Skills required

If you were to ignore intangible qualities such as “an eye for design”, creativity, etc., how would you rank the actual “skills” needed by industrial designers?

For example;

  1. Sketching
  2. Presentation ability
  3. Model-making / prototyping
  4. AutoCAD / modeling software

    Which is most important (and used the most often) and which is not so important?

(Basically wondering what to spend time improving)

All very equal.

The things you mention focus much on communicating ideas. To get to the ideas problem solvng and seeing/understanding (user)needs are also important.

Added: Obs. Didn’t read your post well enough the first time: what i mentioned might have been covered by “intangible qualities such as “an eye for design”, creativity, etc.,”? Still important though :wink:

  1. (including VISUAL presentation skills)
  2. (VERBAL presentation skills)
    3 and 4 tie for 3rd place.

This assumes you already have your “intangible qualities” nailed down.

“intangible qualities”

Including, but not limited to:

a “thick skin”,

a self-denigrating sense of humor,

and a healthy appreciation for one’s “place” in the universe.

pretty much everything is “intangible”. really, how would you qualitatively rate someone’s sketching? 1 pt for good straight lines, 2pts for good ellipses? another point for good perspective on a box? presentation ability? etc.

…a lot of this has been covered already (check other posts like the great sketch debate, “is sketching important” Is sketching important? etc.), and pretty much every other thread here.

bottom line, everything is important, and which particular skill you are stronger in and how you value each skill may determine what kind of designer you are, and what you do. there is so much variety in the placement/jobs for designers that there is no such ranking of skills that will determine your success. sketch great and poor in presentation, maybe you got a job as a great concept designer. great CAD, poor everything else, you got a good future as a CAD monkey.

pick any one or all, work to improve them and you will go far. It’s not a zero sum game where one skill should be learned at the detriment of another. you/anyone can be better at everything given a bit of effort.

from this post and all your others, it really sounds like you are trying to find the quickest, easiest way to be a designer. (as little time as possible in the studio, 1 skill to focus on, etc.). it doesn’t really work that way. just saying.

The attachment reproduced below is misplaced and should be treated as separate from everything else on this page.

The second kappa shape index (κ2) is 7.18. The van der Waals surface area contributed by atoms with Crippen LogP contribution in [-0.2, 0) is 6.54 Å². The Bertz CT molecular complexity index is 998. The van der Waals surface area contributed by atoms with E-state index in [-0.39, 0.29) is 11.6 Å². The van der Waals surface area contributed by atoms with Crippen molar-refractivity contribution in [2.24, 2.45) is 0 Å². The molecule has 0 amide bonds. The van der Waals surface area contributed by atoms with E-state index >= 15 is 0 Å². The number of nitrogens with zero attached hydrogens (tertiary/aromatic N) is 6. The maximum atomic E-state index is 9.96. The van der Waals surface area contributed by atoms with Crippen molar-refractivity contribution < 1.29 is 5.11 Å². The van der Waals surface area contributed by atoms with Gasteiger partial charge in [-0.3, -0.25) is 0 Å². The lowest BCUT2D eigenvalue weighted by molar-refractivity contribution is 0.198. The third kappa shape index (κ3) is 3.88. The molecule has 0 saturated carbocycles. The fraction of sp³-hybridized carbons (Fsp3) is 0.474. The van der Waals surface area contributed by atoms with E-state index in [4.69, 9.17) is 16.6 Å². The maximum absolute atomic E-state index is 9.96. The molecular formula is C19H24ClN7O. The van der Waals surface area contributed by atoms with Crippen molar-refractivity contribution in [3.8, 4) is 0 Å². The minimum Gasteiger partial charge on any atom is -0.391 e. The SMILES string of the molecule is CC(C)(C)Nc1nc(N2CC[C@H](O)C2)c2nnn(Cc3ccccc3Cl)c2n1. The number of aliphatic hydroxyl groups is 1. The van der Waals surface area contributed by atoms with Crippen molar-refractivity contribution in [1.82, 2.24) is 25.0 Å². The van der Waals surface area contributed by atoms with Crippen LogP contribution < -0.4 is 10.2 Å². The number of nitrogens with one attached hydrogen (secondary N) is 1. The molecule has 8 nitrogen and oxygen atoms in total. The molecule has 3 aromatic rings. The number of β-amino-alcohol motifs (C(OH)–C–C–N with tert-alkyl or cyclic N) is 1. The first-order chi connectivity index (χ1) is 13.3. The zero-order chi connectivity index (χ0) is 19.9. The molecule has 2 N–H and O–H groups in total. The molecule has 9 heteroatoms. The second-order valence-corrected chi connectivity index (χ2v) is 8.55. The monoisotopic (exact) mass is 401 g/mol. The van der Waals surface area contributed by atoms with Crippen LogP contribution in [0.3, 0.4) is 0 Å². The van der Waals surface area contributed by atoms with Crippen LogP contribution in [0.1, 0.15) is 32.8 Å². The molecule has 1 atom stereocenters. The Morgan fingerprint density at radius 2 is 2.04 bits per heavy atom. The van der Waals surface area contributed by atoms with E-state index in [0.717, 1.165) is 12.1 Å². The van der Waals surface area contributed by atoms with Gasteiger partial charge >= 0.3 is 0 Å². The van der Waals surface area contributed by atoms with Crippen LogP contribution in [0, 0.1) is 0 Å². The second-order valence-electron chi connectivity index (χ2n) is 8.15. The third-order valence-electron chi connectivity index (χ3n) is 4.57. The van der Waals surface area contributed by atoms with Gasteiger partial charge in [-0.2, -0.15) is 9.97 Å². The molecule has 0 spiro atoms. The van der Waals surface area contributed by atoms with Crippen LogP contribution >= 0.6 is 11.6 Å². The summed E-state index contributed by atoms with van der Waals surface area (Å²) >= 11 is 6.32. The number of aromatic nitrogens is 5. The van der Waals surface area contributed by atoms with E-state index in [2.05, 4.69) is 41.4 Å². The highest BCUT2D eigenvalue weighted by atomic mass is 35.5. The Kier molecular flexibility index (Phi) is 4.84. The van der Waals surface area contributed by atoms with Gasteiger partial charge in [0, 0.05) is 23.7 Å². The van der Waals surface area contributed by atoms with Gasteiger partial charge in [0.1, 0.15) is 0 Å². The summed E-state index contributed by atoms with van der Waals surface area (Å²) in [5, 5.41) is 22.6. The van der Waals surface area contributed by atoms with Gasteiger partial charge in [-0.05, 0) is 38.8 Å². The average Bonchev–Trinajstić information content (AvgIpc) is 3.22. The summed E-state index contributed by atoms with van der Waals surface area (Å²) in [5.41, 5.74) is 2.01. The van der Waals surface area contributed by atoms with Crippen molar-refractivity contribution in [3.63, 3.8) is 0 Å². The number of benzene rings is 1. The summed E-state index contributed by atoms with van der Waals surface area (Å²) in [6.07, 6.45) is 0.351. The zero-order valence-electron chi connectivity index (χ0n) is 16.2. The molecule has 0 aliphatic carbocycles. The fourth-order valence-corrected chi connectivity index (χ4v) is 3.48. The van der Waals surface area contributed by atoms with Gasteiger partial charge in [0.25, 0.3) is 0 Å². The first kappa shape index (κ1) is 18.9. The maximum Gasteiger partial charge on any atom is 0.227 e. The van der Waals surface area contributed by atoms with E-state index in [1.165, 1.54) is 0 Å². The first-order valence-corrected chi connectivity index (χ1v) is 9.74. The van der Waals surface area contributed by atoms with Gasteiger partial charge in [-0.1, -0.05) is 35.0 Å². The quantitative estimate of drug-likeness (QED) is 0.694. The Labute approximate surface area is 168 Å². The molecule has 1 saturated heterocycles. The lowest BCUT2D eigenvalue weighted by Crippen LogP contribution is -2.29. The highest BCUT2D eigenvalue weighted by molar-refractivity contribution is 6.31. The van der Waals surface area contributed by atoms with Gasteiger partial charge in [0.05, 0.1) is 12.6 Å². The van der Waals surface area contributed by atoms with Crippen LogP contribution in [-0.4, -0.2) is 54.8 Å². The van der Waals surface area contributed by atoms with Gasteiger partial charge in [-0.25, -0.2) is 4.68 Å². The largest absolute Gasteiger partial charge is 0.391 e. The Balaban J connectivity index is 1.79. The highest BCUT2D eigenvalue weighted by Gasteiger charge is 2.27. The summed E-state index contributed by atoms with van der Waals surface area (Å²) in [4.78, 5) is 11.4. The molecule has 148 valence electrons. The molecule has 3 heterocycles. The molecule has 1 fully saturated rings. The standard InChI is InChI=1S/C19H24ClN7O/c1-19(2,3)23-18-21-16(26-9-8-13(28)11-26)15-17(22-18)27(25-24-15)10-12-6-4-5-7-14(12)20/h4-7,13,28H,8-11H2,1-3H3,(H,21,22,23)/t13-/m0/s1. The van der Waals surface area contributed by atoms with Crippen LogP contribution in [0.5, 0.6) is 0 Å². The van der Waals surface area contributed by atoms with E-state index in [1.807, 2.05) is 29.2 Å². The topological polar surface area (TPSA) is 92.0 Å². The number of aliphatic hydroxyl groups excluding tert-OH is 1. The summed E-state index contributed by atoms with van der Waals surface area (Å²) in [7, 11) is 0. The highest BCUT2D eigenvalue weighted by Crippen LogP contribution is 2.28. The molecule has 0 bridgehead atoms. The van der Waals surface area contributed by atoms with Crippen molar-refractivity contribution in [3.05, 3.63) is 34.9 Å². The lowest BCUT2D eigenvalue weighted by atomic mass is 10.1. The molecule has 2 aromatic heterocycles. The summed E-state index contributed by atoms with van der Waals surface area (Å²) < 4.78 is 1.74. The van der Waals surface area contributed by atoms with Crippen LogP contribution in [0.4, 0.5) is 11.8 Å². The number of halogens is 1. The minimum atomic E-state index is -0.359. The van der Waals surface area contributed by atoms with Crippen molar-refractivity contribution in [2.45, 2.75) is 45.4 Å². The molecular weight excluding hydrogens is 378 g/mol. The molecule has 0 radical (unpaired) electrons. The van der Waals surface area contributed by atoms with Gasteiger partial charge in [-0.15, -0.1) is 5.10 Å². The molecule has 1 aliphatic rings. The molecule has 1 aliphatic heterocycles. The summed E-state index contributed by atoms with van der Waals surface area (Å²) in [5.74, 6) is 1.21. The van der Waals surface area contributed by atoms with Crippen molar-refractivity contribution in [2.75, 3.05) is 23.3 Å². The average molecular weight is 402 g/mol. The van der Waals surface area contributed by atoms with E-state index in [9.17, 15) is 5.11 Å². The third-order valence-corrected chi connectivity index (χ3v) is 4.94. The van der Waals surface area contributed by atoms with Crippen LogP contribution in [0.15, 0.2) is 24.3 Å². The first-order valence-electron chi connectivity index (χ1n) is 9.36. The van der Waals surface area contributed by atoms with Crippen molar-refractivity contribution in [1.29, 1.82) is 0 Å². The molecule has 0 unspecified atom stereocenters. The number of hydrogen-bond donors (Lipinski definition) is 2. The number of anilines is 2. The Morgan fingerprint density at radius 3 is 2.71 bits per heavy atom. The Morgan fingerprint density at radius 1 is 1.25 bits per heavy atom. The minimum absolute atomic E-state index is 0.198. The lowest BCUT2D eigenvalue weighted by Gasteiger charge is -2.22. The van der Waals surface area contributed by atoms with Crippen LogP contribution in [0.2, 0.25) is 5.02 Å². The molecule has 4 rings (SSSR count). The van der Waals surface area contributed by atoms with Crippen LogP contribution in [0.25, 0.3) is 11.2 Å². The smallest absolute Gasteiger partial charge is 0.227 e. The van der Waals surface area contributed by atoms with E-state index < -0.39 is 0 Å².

from this post and all your others, it really sounds like you are trying to find the quickest, easiest way to be a designer. (as little time as possible in the studio, 1 skill to focus on, etc.). it doesn’t really work that way. just saying.

Not at all. I’m just wondering what I should be focusing on in the next 7ish months before I go to college (if I end up doing ID.) I figured working on my sketching skills would be the best idea, but maybe a balance of different things would be better…?

i don’t mean to make assumptions, just the vibe i was getting. sorry if i misconstrued your intent.

anyhow, to sum up, the answer of what to work on is “everything”. sketching, conceptualization and visualization (seeing things that don’t exist yet) though would be a good start in your step of the process though, i’d suggest, and is easy to do at home with no special materials required (other than a pencil and paper).


you ask too many questions, and (relatively) anonymous discussion forums aren’t always the best place for answers.

I think its a good question, though I think your second clarification is an even better question. My answers to both:

The “hard” skills I most look for in a designer: (I’d add there is a fraction of a hair’s width between the levels of importance in these…):

  1. ability to generate ideas and to efficiently communicate them in 2d, 3d, and verbally

  2. ability to document a process that goes from rough ideation, to design review drawings, to board room level visual presentations

  3. ability to dissect the idea and document it through technical drawings and 3d files for production

  4. ability to research consumers and the marketplace and tangibly tie the findings of that research to the final product in a way that is culture and brand appropriate.

  5. working knowledge of the history of art, design, pop and consumer culture and ability to connect this to design work (this is different than just having a “design eye”, this is having a trained design eye with intent).

    Your second question is more important to where you are as a person about to embark on your design education. What skills can you work on to get you a jump start on your peers in college? Great question…

  6. sketching, drawing, rapid 2d visualization (so many students are focused on communicating their ideas, that if you can get a jump on this, you can spend more time on developing better ideas…)

  7. software, illustrator, phtoshop, rhino, indesign, the programs will evolve quickly over the next few years, but getting a working knowledge is great.

  8. model making (sketch models, sculptural studies)

  9. public speaking

the most important skill you can have is problem solving. period. problem solving requires great comprehension skills, lateral thinking, and excellent communication skills to get the solution across.

often, the ugliest sketch is the best solution.